Artemisia at the National Gallery

I will show Your Illustrious Lordship what a woman can do.

Artemisia Gentileschi

I first heard of Artemisia Gentileschi during university, while I was studying history of art. The self portrait I was shown was simply breathtaking. I was astonished to hear about her life and to see her talent. So naturally, upon hearing about the exhibition due to open in London at the National Gallery, I was incredibly excited and jumped on tickets when they were released. 

Firstly I would like to applaud the National Gallery for their incredible management of crowds during this pandemic – so far they have been the museum that showed how to do it best. The lines were not too long, the time slots were respected, and people were let in one after the other, even between rooms. This allowed us to not be too crowded, and to enjoy the experience. 


I knew a little bit about Artemisia when I visited the exhibition, and walked out knowing more. I particularly enjoyed seeing the book showing her court testimony (in which she sues the painter Agostino Tassi for having raped her), which showed her character and her resilience. 

Visiting the exhibition made me like her so much more than I did before – looking at her paintings was like having a feminist conversation with her. She represented scenes from the Bible, involving women, particularly strong women. 

One of her main subjects was Judith beheading Holofernes. But I’d like to draw attention on her very first subject, Susanna and the Elders: she painted it at age 16, showing Susan in shock of seeing two old men staring at her while she was bathing. That painting showed Susanna as a victim, replicating the position of women at the time, who only endured things. She came back to that subject at the end of her career, and this time, depicted Susanna as a woman in control, telling the men off for looking at her. From victim, she became powerful. Just like Artemisia herself. 

Her paintings of Judith beheading Holofernes are, I would say, a middle finger given to Tassi, her rapist, a perfect revenge and a perfect way of showing her strength to a man who thought he could take advantage of her. The violence of the act, the splattering blood that also stains Judith’s (Artemisia’s) clothes represent beautifully how she felt at that time: strong, powerful, in control, and not frail or weak.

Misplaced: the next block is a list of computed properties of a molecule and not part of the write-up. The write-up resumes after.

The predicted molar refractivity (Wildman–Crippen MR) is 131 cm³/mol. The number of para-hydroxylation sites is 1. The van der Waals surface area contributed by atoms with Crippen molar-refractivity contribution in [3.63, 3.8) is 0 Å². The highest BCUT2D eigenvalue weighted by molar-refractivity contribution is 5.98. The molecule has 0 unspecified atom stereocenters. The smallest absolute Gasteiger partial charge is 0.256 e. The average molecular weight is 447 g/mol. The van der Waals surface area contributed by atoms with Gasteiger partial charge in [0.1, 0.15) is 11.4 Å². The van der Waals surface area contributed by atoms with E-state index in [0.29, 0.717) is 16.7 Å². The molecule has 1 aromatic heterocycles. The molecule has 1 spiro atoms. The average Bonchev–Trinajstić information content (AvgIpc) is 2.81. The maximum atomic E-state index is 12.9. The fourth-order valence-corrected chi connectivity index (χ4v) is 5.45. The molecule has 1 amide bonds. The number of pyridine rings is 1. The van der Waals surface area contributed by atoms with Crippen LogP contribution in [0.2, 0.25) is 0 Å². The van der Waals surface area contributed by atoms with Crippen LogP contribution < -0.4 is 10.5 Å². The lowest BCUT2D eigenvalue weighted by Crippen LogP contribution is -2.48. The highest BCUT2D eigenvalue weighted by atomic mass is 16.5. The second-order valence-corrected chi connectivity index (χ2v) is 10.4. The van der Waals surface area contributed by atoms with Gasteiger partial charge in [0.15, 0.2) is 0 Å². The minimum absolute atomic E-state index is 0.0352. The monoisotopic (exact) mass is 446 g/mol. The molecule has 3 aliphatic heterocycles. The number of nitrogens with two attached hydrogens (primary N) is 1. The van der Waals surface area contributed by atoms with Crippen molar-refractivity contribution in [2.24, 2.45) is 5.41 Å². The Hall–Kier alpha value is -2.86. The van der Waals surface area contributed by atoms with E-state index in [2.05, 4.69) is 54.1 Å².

Quality of the objects 

One of my first thoughts when seeing the paintings was that they must have been restored recently – I could not believe the brightness of colours, how powerfully vibrant the paintings were. I get very emotional in front of art, and all magnificent paintings made my heart skip a beat. Artemisia was an incredibly talented painter, and an adept of the Italian chiaroscuro, which we know from Caravaggio’s paintings for instance, among others. 

Th paintings were displayed in a way to reproduce the chiaroscuro: illuminated with bright lights, resting on a dark wall, so we can admire their beauty and our eyes can focus on those specific paintings. It was breathtaking. Absolutely gorgeous. I still think about it. 

I was so happy to see the self portrait I remembered at the end of the exhibition, still remembering its beauty and to me, the perfect representation of a self portrait – the painter, hard at work, painting her canvas rather than looking at the viewer.

Design of the exhibition

The way the paintings were shown was the most important aspect of the design for me – and as I said above, I particularly enjoyed the reproduction of the chiaroscuro in the hanging of the paintings. 

The exhibition was designed in a circle and had only one way, which made the crowd control much easier, and presented different kinds of objects in addition to the paintings: the court register, open at the page of Artemisia’s audience at the trial, some coins, but also letters written to her lover (including a raunchy one – thank you for that, National Gallery). 

Everything in that exhibition was about the quality of the piece rather than the quantity, and it was done beautifully. I think I’ll try and go again given how much I enjoyed it. 

The finishing touch 

Take. Me. Back. There are not many women artists in the baroque period, but Artemisia stands out by her talent and the way she depicts her characters. Her evolution as a painter is clear in that display, specifically with the 2 paintings of Susanna and the Elders

I see her paintings and my heart slows down, skips a beat, and then accelerates. At the sight of her art, nothing else exists, just beauty in front of my eyes. 

I hope I convinced you to book your tickets

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